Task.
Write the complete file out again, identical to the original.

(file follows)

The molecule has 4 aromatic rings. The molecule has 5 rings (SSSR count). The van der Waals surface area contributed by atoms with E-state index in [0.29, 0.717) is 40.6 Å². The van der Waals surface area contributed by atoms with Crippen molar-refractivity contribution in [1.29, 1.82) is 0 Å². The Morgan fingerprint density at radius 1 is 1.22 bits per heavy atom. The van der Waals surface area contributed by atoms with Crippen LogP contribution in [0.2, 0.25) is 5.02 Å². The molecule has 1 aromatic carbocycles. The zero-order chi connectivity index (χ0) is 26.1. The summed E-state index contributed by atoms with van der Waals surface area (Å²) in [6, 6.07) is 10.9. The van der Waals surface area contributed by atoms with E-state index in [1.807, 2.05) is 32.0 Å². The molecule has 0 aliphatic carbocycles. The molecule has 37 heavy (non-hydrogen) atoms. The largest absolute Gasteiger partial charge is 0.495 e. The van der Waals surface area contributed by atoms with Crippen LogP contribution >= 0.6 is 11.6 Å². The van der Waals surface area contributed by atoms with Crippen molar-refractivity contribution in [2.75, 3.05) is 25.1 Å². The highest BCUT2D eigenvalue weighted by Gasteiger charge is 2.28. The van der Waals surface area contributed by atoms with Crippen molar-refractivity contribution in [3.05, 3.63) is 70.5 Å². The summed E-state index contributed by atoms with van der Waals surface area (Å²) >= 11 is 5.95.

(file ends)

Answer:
The molecule has 4 aromatic rings. The molecule has 5 rings (SSSR count). The van der Waals surface area contributed by atoms with E-state index in [0.29, 0.717) is 40.6 Å². The van der Waals surface area contributed by atoms with Crippen molar-refractivity contribution in [1.29, 1.82) is 0 Å². The Morgan fingerprint density at radius 1 is 1.22 bits per heavy atom. The van der Waals surface area contributed by atoms with Crippen LogP contribution in [0.2, 0.25) is 5.02 Å². The molecule has 1 aromatic carbocycles. The zero-order chi connectivity index (χ0) is 26.1. The summed E-state index contributed by atoms with van der Waals surface area (Å²) in [6, 6.07) is 10.9. The van der Waals surface area contributed by atoms with E-state index in [1.807, 2.05) is 32.0 Å². The molecule has 0 aliphatic carbocycles. The molecule has 37 heavy (non-hydrogen) atoms. The largest absolute Gasteiger partial charge is 0.495 e. The van der Waals surface area contributed by atoms with Crippen LogP contribution >= 0.6 is 11.6 Å². The van der Waals surface area contributed by atoms with Crippen molar-refractivity contribution in [2.75, 3.05) is 25.1 Å². The highest BCUT2D eigenvalue weighted by Gasteiger charge is 2.28. The van der Waals surface area contributed by atoms with Crippen molar-refractivity contribution in [3.05, 3.63) is 70.5 Å². The summed E-state index contributed by atoms with van der Waals surface area (Å²) >= 11 is 5.95.